Apr 18, 2023New apples address climate, labor shortfalls
Through careful crossbreeding and selection, University of Maryland (UMD) researchers have developed what they consider to be ideal apple varieties for American growers trying to adapt to a changing world.
The new apples, a yellow and a red one, are heat- and blight-tolerant, low-maintenance, easy to harvest and delicious tasting, according to a news release. Both have been approved for patents and are awaiting the final grant from the U.S. Patent Office.
“The apples address a growing suite of problems the apple industry has been grappling with,” Maryland officials said in the release. “The fruit has always been labor-intensive to bring to market, with trees that need to be trained, pru ned, and harvested by hand. In the past decade, all U.S. farmers have felt the squeeze of labor shortages, and the apple industry has been among the hardest hit.”
According to USApple, the nonprofit apple industry association, labor shortages caused an average 3% drop in U.S. crop production employment annually from 2016 to 2021, but apple orchard employment plummeted by 22% a year. Meanwhile, the wages farmers must pay have risen at the same time the price of fresh apples has fallen.
Compounding these stressors on apple growers, the climate is changing rapidly. Heatwaves in the Pacific Northwest in recent years strained the country’s largest apple producing areas. The South is growing hotter, and northern and eastern regions of the country are seeing shorter and warmer cool seasons, all of which spell uncertainty for orchard fruits tuned to cooler conditions.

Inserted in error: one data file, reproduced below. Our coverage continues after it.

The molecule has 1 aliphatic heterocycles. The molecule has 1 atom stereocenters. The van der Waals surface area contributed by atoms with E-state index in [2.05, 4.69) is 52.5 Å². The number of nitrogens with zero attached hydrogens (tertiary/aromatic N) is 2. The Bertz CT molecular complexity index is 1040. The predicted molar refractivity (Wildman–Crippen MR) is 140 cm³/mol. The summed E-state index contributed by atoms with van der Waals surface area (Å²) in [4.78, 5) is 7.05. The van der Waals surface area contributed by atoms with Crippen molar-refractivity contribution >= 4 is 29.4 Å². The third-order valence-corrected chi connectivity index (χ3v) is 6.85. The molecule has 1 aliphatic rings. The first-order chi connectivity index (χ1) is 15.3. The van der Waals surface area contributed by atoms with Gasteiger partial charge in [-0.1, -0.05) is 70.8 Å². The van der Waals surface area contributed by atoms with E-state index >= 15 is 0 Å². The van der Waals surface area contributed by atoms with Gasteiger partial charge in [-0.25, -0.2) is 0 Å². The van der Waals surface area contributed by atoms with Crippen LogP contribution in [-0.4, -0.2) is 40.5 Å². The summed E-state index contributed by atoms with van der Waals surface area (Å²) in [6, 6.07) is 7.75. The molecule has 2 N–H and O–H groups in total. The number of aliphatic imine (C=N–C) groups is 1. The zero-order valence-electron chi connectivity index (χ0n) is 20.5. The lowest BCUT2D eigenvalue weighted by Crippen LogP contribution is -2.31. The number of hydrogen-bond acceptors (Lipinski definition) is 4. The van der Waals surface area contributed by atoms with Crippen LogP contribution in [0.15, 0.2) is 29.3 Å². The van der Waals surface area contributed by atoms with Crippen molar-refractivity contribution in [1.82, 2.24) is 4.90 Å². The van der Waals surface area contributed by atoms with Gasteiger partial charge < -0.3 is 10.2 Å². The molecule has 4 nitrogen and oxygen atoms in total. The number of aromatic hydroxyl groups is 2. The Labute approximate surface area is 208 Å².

UMD’s new apple trees could help farmers sidestep these obstacles.
“These trees require a lot less hand labor compared to apples that are available to growers now,“ Chris Walsh, UMD professor emeritus in the Department of Plant Science & Landscape Architecture, said in the release. Walsh developed the new apples with his colleagues Julia Harshman and Kathleen Hunt. “We can’t say they’re non-pruning, but the pruning a farmer would do is minimal on these trees.”
The new Maryland varieties grow into much shorter trees, which makes harvesting easier. They also appear tolerant to fire blight, a destructive bacterial disease common to apples.
Another important feature of the apples is heat tolerance, one of the earliest characteristics Walsh and his team bred into apples. It was a feature they introduced with the Antietam Blush apple in 2017. Specifically designed to grow in Maryland’s warm, humid climate, the Antietam Blush was the first University of Maryland apple released.
The variety was the product of the Tree Architecture Program that Walsh launched more than 30 years ago with the planting of some 5,000 apple seedling trees from eight commercial varieties at the Western Maryland Research and Education Center in Keedysville, Maryland.
The release of a yellow apple called MD-TAP1 (which stands for Maryland Tree Architecture Program), and a red apple called MD-TAP2, stand to extend the program’s success even farther, because these apples feature a full suite of characteristics that make life easier for growers across the country.
PHOTO ABOVE: The University of Maryland has released apple varieties they tout as being ideal for American growers trying to adapt to a changing world. Photo: Kathleen Hunt